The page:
Urban infill utopia is baking our cities under concrete

For years, the development industry and urban planners have called for Australia’s supposedly underutilised middle-ring suburbs to be bulldozed for apartments and townhouses in order to house the many millions of extra migrants projected to inundate our cities over coming decades:

This transformation into a dense urban form is to be most stark in Sydney, where the Urban Taskforce projects that only one quarter of dwellings will be detached houses in 2057, down significantly from 55% currently:

This transformation will obviously also see reduced access to green space, according to Infrastructure Australia’s modelling, as Melbourne’s and Sydney’s populations balloon to a projected 7.3 million and 7.4 million people by 2046 (see last row below):

An issue conveniently ignored by these geniuses is that in addition to eroding all markers of liveability (see above), their urban infill utopia will also make our cities hotter, causing increased heat-related deaths. That’s the view of Tony Matthews – a senior lecturer in urban and environmental planning at Griffith University – who recently penned the following:

“Heat stress actually causes more deaths in Australia than all of the other natural disasters combined”…

Middle-ring suburbs were more likely to be the leafy, cool retreats created by postwar architecture and planting…

“The real problem comes when we try and increase densities, which we have done in a suburban context through a quality called urban consolidation,” he said.

“And that has been taken up through most of the capital cities, all of the capital cities, in fact.

“It’s squeezing more floorspace out of less land, so that’s why we’re seeing so many apartments, so many townhouses, we’re also seeing a reduction in block sizes from maybe 700 metres or 650 metres to 400 metres.”

Squeezing more properties onto land means there is less room for parks, trees, or anything other than constructed buildings, he said.

The result is dense, urban fringe suburbs with little greenery and houses with no gardens, parks reduced in size as competition for tenancy grows…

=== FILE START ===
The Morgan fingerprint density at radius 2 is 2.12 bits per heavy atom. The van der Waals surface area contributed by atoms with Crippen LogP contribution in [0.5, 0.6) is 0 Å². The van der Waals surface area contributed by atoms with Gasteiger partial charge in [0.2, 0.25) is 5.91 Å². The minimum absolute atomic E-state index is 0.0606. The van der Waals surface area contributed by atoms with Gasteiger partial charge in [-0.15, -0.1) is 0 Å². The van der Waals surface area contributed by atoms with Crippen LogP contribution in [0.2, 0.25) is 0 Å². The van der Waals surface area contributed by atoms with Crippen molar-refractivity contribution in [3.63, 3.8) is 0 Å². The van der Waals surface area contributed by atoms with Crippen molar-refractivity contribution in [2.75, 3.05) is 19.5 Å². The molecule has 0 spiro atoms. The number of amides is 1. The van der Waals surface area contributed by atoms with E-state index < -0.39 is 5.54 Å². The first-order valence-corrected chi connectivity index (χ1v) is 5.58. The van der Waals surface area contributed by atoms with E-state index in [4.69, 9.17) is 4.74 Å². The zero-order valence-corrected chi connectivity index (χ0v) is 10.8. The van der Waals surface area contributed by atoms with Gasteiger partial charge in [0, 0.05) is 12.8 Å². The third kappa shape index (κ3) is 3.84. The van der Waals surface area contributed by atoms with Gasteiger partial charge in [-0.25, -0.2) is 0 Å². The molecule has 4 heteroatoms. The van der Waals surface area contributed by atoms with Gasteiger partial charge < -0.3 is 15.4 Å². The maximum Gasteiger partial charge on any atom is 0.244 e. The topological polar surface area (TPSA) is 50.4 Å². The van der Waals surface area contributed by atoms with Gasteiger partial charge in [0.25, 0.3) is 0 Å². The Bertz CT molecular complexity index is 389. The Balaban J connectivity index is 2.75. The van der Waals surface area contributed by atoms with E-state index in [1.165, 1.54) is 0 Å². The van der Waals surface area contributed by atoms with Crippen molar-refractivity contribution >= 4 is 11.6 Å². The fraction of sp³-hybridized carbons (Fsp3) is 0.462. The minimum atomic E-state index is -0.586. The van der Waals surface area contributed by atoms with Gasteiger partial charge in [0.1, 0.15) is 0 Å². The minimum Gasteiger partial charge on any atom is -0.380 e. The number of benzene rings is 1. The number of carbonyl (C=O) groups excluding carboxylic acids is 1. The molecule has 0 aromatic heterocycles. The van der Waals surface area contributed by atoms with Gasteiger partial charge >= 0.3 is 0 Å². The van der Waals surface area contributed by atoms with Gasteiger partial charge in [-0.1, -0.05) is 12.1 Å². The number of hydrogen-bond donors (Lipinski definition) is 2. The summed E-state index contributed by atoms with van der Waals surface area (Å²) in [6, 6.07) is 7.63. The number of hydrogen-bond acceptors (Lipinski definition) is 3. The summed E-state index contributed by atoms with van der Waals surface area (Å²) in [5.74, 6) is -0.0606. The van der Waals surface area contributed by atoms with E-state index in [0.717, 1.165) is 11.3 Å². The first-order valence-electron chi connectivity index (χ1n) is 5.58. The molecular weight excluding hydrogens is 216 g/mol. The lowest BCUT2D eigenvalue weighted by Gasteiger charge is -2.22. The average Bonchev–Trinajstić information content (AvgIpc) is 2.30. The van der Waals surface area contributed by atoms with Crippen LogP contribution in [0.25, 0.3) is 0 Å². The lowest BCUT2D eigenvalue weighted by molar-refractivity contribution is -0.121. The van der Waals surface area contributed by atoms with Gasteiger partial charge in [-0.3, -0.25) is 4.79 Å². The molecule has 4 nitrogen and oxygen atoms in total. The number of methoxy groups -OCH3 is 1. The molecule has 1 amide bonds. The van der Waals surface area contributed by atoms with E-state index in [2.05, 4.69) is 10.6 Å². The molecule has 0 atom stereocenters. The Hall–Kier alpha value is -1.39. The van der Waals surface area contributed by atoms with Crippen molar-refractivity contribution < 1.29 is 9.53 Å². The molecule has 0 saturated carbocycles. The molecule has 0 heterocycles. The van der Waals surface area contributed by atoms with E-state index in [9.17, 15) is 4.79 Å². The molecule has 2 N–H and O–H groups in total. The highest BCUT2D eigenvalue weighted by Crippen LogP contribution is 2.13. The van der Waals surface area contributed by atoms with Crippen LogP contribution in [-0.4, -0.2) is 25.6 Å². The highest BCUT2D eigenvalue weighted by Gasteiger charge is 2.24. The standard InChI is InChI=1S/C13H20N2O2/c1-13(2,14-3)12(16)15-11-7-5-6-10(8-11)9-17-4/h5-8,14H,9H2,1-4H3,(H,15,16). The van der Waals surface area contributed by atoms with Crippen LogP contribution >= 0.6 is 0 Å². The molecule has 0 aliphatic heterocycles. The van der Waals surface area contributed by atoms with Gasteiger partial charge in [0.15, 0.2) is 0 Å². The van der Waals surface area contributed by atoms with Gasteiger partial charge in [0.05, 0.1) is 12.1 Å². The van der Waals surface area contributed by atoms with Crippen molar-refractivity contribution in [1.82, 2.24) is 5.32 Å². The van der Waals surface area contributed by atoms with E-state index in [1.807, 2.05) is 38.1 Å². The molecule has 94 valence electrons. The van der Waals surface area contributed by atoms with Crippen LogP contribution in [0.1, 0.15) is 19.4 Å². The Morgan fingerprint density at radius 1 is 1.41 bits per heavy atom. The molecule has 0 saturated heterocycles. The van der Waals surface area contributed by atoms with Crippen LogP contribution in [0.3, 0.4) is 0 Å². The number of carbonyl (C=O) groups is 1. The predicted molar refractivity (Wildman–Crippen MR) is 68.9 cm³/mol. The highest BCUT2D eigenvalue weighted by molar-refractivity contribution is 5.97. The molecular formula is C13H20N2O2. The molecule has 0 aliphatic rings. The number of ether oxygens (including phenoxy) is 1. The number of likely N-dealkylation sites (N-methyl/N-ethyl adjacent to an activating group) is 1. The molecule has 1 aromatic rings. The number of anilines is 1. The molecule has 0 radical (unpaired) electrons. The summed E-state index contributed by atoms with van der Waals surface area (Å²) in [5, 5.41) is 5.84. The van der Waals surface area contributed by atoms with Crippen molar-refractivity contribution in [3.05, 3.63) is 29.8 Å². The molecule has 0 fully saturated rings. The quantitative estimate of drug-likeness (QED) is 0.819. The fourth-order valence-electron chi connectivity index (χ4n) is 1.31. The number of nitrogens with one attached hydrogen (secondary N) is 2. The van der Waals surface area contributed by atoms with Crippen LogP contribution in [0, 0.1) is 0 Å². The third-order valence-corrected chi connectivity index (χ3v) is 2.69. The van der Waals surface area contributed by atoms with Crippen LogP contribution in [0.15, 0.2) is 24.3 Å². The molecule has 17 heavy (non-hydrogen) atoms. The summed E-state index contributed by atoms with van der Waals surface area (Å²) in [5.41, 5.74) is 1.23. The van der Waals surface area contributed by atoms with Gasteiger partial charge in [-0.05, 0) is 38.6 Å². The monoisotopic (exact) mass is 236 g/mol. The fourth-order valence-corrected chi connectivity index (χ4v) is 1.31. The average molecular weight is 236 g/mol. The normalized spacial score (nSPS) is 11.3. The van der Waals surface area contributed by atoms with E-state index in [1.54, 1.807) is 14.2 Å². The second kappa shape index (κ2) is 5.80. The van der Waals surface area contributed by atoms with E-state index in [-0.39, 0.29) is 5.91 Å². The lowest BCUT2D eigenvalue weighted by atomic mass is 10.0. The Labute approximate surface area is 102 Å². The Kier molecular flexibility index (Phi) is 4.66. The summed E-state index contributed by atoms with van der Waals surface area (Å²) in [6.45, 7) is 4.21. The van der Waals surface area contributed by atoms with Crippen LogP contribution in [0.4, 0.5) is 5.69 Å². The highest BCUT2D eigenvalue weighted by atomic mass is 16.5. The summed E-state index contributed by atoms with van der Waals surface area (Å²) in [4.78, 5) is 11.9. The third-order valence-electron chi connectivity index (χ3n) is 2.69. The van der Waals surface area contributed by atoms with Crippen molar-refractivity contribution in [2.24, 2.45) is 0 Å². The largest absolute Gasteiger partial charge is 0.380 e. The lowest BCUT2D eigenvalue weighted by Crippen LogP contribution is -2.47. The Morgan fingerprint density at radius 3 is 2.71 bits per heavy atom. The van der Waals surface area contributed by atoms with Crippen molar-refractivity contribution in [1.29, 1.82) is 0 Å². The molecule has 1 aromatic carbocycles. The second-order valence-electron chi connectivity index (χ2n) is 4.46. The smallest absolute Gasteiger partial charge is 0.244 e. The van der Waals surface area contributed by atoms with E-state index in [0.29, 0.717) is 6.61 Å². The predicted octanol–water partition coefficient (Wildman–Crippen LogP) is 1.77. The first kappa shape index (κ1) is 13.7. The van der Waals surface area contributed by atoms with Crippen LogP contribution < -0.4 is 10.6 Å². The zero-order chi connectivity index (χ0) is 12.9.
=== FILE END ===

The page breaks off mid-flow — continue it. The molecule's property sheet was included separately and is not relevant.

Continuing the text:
“What I feel we have done with these suburbs is we have locked them into a pattern of heat stress, limited outdoor activity, limited use of the public realm, and all of the problems that come with that because they’re not green enough and in some cases they don’t have the potential to be any greener,” Dr Matthews said.

The Daily Telegraph also reported that “rampant” tree removal in Sydney’s North West is leading to “ecological disaster” and raising temperatures:

Sydney’s northwest is facing an “ecological disaster” as a chainsaw massacre of thousands of trees in leafy suburbs make way for new developments and send urban heat soaring.

Preliminary works on major developments in Macquarie Park and Epping are cutting down hundreds of trees as a war of words breaks out over who is to blame for the “environmental atrocity” turning suburbs into concrete jungles…

New data shows big developers and mum-and-dad investors are peppering Ryde and Parramatta councils with development applications to remove trees…

Cr Wilson said…. “when you are putting more people into a limited area, the environment is going to suffer”…

Today, the ABC reports that Australia’s cities are getting hotter through a combination of high temperatures, increasing populations and reduced open spaces, which demands urgent action to cool our cities down:

High temperatures, increasing populations and reduced open spaces are just some of the factors behind rising urban heat in Australian cities…

Professor Veronica Soebarto is chair of the Heat and Habitat in Cities Symposium, which is being held at the National Wine Centre in Adelaide.

She said intensifying heat in Australian cities was caused by a lack of greenery, as well as concrete buildings and other hard surfaces that “radiate heat”…

An added challenge is responding to the demands of Australia’s growing population…

The infill utopia of jamming millions more people into the existing urban footprint will necessarily chew-up green space as backyards, trees and open space are removed to make way for additional dwellings. And this will necessarily exacerbate the ‘heat island’ effect afflicting our cities, in turn raising energy use (think air conditioners).

Clearly, maintaining green infrastructure in our major cities is not consistent with the projected explosion of their populations via mass immigration, along with planning rules that force increased population density.

The first best solution to this problem is to slash immigration back toward the historical average, thereby slowing the destruction of green space:

Address the problem at its source.

Leith van Onselen

Leith van Onselen is Chief Economist at the MB Fund and MB Super. Leith has previously worked at the Australian Treasury, Victorian Treasury and Goldman Sachs.

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